“So I’m not worried about them. It’s the next generation that don’t have this sense of ownership and they’re just coming out of school. But they didn’t build the business. They don’t have an emotional stake in the business.”
Jeffrey Brandt, founder and chairman of Ability Prosthetics and Orthotics, said there is “only upside for patients.”
He said being owned by a manufacturer gives the company access to more resources, and a larger network of clinics across the U.S and the world. He said it means his employees can provide better service by learning from more clinics. He can talk about setting up a residency program for students learning to be prosthetists, and he can give his employees more options to advance if they want to step out of clinical work to be more of an administrator or manager.
I contacted Ottobock, the manufacturer that bought Ability Prosthetics, several times. After our initial exchange, they did not get back to me for an interview.
Clinics in the U.S. take these deals for business reasons, explained Eve Lee, executive director of the American Orthotic and Prosthetic Association, which represents prosthetic clinics and manufacturers.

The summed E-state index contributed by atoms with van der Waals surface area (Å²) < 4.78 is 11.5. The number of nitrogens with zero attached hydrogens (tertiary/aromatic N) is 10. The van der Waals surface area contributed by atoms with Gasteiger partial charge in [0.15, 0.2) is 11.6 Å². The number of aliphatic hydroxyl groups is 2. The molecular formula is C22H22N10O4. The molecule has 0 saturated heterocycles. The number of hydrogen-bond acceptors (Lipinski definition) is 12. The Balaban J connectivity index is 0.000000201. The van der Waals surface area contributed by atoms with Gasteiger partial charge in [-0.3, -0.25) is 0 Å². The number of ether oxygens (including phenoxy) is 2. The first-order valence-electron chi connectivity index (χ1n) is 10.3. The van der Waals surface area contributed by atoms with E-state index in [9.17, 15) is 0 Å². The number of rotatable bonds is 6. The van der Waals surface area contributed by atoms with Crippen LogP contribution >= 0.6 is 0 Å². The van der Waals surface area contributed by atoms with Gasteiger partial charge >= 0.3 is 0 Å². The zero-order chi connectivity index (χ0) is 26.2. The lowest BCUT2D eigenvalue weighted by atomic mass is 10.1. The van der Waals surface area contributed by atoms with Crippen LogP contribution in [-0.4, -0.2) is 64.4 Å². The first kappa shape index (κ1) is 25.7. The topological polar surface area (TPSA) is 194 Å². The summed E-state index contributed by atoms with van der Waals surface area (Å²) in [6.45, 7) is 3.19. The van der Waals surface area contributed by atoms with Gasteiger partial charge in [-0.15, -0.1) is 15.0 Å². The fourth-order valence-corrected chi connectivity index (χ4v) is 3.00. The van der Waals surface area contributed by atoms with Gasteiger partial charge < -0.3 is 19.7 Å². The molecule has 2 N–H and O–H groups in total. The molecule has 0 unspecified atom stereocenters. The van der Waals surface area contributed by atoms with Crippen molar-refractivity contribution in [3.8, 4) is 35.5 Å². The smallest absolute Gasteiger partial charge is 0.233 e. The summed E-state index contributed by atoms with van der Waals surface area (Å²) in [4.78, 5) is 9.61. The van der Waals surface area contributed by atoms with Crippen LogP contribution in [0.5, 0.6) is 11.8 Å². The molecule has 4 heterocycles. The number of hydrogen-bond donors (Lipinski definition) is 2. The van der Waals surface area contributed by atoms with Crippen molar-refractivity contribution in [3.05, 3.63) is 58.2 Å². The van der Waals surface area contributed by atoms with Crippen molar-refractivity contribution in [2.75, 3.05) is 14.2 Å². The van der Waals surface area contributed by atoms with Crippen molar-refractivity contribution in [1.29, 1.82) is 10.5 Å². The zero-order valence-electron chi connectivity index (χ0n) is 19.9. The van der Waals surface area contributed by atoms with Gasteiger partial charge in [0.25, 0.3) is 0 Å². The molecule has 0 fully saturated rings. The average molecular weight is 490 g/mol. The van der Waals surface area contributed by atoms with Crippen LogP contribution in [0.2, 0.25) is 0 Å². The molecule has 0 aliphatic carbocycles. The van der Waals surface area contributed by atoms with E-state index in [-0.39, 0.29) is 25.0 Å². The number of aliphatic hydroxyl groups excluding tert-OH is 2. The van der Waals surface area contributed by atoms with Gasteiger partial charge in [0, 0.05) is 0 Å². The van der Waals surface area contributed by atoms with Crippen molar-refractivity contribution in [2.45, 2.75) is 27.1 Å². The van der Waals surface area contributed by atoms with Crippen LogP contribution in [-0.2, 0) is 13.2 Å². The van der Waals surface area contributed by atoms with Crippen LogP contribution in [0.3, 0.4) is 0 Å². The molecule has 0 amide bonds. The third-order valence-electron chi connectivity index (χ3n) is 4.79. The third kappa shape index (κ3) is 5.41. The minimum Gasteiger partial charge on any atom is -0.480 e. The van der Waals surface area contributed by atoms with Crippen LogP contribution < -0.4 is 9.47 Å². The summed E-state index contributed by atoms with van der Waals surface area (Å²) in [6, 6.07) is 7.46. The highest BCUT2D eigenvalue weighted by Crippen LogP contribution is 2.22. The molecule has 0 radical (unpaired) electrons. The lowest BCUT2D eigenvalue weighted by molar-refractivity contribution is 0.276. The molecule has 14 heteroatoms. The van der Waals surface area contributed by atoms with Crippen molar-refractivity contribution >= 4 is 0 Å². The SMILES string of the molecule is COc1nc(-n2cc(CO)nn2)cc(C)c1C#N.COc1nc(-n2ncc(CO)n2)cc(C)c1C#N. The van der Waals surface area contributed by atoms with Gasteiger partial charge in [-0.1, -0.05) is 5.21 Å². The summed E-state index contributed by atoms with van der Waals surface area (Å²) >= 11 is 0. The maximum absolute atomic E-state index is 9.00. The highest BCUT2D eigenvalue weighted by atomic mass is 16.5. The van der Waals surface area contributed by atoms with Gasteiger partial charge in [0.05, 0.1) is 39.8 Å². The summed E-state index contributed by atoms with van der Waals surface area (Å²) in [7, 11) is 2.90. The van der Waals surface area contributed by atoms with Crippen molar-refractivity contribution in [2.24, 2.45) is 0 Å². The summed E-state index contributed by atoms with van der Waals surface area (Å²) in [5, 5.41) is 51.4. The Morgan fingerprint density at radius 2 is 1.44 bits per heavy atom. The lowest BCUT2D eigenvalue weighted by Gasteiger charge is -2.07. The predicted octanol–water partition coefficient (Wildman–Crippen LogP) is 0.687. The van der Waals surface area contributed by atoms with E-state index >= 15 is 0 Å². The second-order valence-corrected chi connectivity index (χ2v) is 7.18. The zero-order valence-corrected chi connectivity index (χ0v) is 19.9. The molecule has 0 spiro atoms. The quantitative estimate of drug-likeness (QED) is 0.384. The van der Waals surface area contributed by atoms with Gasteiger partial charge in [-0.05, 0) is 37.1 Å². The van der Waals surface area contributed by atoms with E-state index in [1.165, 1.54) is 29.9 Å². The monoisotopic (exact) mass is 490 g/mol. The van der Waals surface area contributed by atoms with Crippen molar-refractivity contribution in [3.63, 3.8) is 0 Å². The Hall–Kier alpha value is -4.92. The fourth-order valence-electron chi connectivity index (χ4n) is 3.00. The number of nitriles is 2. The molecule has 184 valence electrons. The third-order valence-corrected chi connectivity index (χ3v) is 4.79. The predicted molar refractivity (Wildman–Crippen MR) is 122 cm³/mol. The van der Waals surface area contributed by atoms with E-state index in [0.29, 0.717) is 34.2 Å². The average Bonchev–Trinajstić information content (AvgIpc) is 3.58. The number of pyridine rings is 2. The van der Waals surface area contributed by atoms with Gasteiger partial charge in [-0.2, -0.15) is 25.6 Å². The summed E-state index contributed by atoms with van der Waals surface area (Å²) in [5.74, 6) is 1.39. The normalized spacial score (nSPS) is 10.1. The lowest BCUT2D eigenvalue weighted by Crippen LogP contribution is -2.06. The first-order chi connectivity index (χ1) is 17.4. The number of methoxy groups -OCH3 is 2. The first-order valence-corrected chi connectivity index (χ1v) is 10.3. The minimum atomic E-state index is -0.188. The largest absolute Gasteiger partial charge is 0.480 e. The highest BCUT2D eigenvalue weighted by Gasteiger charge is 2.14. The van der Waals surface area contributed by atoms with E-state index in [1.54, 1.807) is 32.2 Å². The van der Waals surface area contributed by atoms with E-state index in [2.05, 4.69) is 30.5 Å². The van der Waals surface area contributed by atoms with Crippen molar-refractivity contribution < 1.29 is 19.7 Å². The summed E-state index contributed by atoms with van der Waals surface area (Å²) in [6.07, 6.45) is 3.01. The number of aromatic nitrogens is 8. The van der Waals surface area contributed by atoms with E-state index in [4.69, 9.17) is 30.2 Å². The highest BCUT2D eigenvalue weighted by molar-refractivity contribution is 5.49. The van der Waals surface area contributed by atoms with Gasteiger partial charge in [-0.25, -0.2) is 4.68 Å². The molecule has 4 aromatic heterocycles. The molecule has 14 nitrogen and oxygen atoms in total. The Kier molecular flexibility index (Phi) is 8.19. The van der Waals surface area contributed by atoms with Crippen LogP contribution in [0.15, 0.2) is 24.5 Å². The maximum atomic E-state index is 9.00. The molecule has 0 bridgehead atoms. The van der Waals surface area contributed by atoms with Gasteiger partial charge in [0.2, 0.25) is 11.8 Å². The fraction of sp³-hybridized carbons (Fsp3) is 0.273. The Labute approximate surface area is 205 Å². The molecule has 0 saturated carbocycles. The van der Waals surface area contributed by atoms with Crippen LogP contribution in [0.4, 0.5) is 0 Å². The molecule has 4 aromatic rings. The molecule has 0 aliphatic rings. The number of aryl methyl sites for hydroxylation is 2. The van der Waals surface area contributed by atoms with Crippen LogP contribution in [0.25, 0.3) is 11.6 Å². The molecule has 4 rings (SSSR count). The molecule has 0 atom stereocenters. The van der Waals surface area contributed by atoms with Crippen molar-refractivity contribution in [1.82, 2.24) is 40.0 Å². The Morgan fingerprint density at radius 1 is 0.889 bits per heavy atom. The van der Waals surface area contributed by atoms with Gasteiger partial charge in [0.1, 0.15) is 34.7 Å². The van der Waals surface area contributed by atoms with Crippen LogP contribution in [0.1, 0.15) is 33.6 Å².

“What is driving this is more of a business function … a growth in the industry, in the profession, and the patients that we serve.” Lee said. “In order to continue to be a viable profession, growth has to occur.”
Prosthetists used to make custom devices in their own small full service shops — make the new limb, fit it, and maintain it.
But these days, prosthetic devices are more sophisticated. Clinics need to order a lot of different parts that require clinical trials and research before a patient can get them. That sophistication also makes it more expensive and complex to run a clinic now versus a few decades ago.
It’s harder for a clinic to stay in business now than it used to be, even compared to a few years ago, said Wendy Beattie, assistant professor of physical medicine and rehabilitation at Northwestern University. Over the course of her career, she has both worked with prosthetics manufacturers on design and practiced at a clinic for more than two decades.
“It’s not enough to provide fabulous patient care if you can’t keep the doors open and the lights on,” Beattie said. “Reimbursements have decreased … meaning that the money that we get paid from the insurance companies, primarily Medicare, and our costs have only increased.”
“Manufacturing costs have skyrocketed because the cost of shipping, the cost of workers have all skyrocketed in the last few years. I think it’s much harder for an individual private practice to be financially stable.”
So, on the one hand, Beattie said, a clinic that is part of a much larger network has a lot more power to negotiate better deals for patients, when it comes to buying parts or insurance payments. However, she also said if patients and clinicians, “are going to have less options regarding what they can fit patients with, I view that as a concern.”